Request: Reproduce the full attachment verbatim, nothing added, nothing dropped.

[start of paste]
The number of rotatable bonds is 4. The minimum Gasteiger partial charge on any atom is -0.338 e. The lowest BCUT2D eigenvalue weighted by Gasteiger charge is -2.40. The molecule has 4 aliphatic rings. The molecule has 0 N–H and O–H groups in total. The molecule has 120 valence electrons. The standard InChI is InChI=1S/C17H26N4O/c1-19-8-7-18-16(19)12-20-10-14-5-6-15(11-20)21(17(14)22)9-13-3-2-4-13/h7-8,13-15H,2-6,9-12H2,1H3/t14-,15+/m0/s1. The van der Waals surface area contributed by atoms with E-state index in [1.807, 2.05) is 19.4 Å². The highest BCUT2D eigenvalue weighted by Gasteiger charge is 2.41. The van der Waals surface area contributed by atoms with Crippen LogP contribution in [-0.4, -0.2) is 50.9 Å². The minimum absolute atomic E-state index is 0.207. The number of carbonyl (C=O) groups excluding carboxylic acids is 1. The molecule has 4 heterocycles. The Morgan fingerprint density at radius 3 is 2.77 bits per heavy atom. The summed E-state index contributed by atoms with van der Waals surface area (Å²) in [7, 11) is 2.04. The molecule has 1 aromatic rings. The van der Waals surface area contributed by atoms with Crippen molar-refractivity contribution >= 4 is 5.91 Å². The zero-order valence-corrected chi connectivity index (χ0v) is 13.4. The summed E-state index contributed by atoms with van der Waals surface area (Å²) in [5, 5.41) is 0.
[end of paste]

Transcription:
The number of rotatable bonds is 4. The minimum Gasteiger partial charge on any atom is -0.338 e. The lowest BCUT2D eigenvalue weighted by Gasteiger charge is -2.40. The molecule has 4 aliphatic rings. The molecule has 0 N–H and O–H groups in total. The molecule has 120 valence electrons. The standard InChI is InChI=1S/C17H26N4O/c1-19-8-7-18-16(19)12-20-10-14-5-6-15(11-20)21(17(14)22)9-13-3-2-4-13/h7-8,13-15H,2-6,9-12H2,1H3/t14-,15+/m0/s1. The van der Waals surface area contributed by atoms with E-state index in [1.807, 2.05) is 19.4 Å². The highest BCUT2D eigenvalue weighted by Gasteiger charge is 2.41. The van der Waals surface area contributed by atoms with Crippen LogP contribution in [-0.4, -0.2) is 50.9 Å². The minimum absolute atomic E-state index is 0.207. The number of carbonyl (C=O) groups excluding carboxylic acids is 1. The molecule has 4 heterocycles. The Morgan fingerprint density at radius 3 is 2.77 bits per heavy atom. The summed E-state index contributed by atoms with van der Waals surface area (Å²) in [7, 11) is 2.04. The molecule has 1 aromatic rings. The van der Waals surface area contributed by atoms with Crippen molar-refractivity contribution >= 4 is 5.91 Å². The zero-order valence-corrected chi connectivity index (χ0v) is 13.4. The summed E-state index contributed by atoms with van der Waals surface area (Å²) in [5, 5.41) is 0.